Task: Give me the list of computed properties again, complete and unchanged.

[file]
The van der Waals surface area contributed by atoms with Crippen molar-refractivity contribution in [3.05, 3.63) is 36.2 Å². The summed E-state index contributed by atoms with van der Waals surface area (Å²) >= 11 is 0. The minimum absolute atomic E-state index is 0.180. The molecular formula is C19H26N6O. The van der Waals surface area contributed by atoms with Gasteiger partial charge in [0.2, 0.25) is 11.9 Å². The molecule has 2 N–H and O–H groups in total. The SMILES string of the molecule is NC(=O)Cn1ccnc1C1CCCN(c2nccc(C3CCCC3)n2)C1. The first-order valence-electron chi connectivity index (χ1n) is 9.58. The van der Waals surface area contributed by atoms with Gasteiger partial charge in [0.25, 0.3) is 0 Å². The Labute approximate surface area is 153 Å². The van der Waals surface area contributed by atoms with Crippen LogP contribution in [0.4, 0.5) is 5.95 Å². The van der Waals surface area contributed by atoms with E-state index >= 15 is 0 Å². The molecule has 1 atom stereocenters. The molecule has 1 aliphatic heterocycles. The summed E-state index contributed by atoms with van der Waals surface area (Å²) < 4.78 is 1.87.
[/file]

The van der Waals surface area contributed by atoms with Crippen molar-refractivity contribution in [3.05, 3.63) is 36.2 Å². The summed E-state index contributed by atoms with van der Waals surface area (Å²) >= 11 is 0. The minimum absolute atomic E-state index is 0.180. The molecular formula is C19H26N6O. The van der Waals surface area contributed by atoms with Gasteiger partial charge in [0.2, 0.25) is 11.9 Å². The molecule has 2 N–H and O–H groups in total. The SMILES string of the molecule is NC(=O)Cn1ccnc1C1CCCN(c2nccc(C3CCCC3)n2)C1. The first-order valence-electron chi connectivity index (χ1n) is 9.58. The van der Waals surface area contributed by atoms with Gasteiger partial charge in [0.25, 0.3) is 0 Å². The Labute approximate surface area is 153 Å². The van der Waals surface area contributed by atoms with Crippen LogP contribution in [0.4, 0.5) is 5.95 Å². The van der Waals surface area contributed by atoms with E-state index >= 15 is 0 Å². The molecule has 1 atom stereocenters. The molecule has 1 aliphatic heterocycles. The summed E-state index contributed by atoms with van der Waals surface area (Å²) < 4.78 is 1.87.